Series: Biomembranes. A Multi-Volume Treatise

Progress in understanding the nature of the biological membrane has been very rapid over a broad front, but still pockets of ignorance remain. Application of the techniques of molecular biology has provided the sequences of a very large number of membrane proteins, and has led to the discovery of superfamilies of membrane proteins of related structure. In turn, the identification of these superfamilies has led to new ways of thinking about membrane processes. Many of these processes can now be discussed in molecular terms, and unexpected relationships between apparently unrelated phenomena are bringing a new unity to the study of biological membranes.
The quantity of information available about membrane proteins is now too large for any one person to be familiar with anything but a very small part of the primary literature. A series of volumes concentrating on molecular aspects of biological membranes therefore seems timely. The hope is that, when complete, these volumes will provide a convenient introduction to the study of a wide range of membrane functions.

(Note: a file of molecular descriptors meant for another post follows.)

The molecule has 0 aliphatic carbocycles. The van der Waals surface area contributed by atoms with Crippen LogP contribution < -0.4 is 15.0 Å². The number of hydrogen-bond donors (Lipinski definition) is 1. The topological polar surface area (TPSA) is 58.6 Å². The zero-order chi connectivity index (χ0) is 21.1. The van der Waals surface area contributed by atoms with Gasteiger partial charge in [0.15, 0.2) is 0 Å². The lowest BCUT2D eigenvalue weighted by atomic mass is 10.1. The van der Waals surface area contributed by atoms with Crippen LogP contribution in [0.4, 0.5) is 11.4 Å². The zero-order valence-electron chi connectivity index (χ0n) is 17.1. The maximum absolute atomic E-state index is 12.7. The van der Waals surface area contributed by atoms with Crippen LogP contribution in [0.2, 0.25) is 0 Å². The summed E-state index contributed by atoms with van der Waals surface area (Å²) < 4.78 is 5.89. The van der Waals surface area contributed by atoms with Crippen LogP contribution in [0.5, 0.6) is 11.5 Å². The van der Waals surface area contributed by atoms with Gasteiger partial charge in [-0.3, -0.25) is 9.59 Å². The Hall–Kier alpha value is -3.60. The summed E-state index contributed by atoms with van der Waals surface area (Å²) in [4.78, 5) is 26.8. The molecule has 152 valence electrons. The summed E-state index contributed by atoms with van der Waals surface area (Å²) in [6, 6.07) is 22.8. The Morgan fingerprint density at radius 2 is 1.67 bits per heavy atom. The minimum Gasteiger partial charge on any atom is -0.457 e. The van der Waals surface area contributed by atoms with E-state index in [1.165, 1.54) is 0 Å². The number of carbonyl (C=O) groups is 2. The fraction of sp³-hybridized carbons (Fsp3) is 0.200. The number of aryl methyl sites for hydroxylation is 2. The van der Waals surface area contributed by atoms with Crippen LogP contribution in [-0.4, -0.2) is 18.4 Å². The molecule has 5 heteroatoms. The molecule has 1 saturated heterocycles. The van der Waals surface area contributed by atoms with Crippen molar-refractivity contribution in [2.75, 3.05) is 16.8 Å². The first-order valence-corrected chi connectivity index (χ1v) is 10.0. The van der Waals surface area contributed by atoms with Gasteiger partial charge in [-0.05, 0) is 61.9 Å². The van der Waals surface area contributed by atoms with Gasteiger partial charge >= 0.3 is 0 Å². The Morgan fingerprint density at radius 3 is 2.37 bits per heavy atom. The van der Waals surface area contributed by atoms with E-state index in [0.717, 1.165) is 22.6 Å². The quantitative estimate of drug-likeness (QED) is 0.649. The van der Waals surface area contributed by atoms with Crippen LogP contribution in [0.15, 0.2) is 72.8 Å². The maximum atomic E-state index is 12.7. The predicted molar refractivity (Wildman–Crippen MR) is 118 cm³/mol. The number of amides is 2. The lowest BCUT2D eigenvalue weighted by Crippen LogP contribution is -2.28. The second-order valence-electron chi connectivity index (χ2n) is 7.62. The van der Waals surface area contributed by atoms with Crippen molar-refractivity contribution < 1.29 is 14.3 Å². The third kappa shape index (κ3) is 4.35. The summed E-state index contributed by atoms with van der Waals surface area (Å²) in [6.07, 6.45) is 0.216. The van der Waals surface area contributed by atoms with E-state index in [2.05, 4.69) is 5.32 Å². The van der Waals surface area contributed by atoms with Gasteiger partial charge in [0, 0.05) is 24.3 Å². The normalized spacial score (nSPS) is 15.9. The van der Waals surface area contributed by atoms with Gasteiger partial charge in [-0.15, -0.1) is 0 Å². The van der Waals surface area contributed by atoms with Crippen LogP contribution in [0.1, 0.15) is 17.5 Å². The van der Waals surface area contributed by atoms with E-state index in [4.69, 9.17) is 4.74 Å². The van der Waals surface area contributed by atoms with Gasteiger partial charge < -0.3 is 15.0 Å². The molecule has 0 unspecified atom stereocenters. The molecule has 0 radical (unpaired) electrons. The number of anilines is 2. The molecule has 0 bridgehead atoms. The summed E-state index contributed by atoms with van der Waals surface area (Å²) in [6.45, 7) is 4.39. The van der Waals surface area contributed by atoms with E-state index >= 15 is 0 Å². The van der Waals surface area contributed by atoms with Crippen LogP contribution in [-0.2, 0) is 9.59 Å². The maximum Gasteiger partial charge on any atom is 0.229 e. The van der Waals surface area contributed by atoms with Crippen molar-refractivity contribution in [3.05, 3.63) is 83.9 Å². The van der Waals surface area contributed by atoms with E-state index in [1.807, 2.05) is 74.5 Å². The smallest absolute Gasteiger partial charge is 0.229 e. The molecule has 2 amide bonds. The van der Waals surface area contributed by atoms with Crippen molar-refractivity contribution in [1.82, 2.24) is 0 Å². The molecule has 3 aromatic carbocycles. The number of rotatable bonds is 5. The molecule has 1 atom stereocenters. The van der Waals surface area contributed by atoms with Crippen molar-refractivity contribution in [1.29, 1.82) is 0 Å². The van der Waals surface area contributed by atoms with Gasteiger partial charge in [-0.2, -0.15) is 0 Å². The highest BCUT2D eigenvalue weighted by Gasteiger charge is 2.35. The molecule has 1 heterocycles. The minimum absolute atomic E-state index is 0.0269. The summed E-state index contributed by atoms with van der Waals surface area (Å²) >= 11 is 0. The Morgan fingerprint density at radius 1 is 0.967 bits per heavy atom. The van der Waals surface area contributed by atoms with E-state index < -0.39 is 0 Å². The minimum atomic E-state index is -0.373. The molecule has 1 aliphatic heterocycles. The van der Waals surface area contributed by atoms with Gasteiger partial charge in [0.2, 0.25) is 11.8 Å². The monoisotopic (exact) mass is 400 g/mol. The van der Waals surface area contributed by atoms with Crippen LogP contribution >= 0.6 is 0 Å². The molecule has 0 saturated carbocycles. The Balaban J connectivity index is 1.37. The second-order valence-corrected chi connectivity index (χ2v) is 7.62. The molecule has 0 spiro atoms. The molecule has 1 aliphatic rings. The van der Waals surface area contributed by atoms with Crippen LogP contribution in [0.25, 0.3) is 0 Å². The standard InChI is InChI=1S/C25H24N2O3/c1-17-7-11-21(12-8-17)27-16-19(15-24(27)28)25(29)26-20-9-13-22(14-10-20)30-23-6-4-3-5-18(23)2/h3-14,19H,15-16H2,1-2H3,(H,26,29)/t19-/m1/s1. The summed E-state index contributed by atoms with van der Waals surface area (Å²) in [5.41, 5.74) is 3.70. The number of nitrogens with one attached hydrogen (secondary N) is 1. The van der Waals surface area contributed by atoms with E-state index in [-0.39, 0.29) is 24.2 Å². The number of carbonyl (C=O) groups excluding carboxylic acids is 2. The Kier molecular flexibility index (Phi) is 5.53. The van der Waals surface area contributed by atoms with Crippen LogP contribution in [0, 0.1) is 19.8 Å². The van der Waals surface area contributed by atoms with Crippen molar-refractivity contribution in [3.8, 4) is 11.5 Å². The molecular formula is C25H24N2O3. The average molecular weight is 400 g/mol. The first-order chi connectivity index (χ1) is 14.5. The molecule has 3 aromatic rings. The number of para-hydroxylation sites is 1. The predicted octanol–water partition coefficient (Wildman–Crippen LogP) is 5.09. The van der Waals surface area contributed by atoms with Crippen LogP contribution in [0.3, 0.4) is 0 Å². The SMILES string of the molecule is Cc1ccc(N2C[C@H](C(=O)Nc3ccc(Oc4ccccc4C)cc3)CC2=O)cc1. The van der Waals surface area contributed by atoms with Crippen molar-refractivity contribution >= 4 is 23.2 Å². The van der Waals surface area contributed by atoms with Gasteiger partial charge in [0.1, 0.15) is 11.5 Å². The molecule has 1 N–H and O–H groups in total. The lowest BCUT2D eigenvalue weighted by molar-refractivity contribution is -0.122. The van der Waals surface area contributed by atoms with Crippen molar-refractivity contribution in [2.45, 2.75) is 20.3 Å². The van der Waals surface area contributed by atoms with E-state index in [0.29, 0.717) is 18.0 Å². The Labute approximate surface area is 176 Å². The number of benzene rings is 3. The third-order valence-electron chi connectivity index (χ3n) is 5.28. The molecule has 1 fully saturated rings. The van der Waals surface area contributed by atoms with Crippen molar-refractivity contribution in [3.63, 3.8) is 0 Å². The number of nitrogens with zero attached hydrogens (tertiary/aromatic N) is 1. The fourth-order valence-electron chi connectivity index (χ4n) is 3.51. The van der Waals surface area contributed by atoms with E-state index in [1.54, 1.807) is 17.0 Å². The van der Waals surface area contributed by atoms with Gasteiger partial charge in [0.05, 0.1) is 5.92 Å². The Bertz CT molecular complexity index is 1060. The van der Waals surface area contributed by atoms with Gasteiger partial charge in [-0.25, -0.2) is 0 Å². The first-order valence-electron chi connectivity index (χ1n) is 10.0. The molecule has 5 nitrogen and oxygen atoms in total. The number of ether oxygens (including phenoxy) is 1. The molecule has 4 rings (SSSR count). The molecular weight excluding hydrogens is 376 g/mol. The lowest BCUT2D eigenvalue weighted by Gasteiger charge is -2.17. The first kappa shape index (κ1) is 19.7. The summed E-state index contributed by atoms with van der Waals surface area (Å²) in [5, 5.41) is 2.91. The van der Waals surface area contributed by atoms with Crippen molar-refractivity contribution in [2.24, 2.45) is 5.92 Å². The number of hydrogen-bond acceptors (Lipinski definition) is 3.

Book Series: Transmembrane Receptors and Channels

Most recent volume

Volume 6. Transmembrane Receptors and Channels

Published: 11th March 1997 Editor: A.G. Lee
Volume 6 of Biomembranes covers transmembrane receptors and channels. A particularly important role for the membrane is that of passing messages between a cell and its environment. Part I of this volume covers receptors for hormones and growth factors. Here, as in so many other areas of cell biology, the application of the methods of molecular biology have led to the recognition of a number of families of receptors. Typically, such receptors contain an extracellular ligand binding domain, a transmembrane domain, and an intracellular catalytic domain whose activation, as a result of ligand binding, leads to generation of second messengers within the cell and stimulation of a range of cytosolic enzymes. An alternative signaling strategy, exploited in particular in the nervous system, is to use ion channels to allow controlled movement of monovalent (Na+, K+) or divalent (Ca2+) cations in or out of the cell, resulting in changes in membrane potential or alterations in the intracellular concentration of Ca2+. Part II of this volume is concerned with these ion channels and with other, often simpler, ion channel systems whose study can throw light on channel mechanism.

Additional volumes

Volume 5. ATPases

Published: 17th December 1996 Editor: A.G. Lee

Volume 4. Endocytosis and Exocytosis

Published: 17th December 1996 Editor: A.G. Lee

Volume 2. Rhodopsin and G-Protein Linked Receptors, Part A

Published: 31st July 1996 Editor: A.G. Lee

Volume 3. Receptors of Cell Adhesion and Cellular Recognition

Published: 25th June 1996 Editor: A.G. Lee

Volume 1. General Principles

Published: 28th June 1995 Editor: A.G. Lee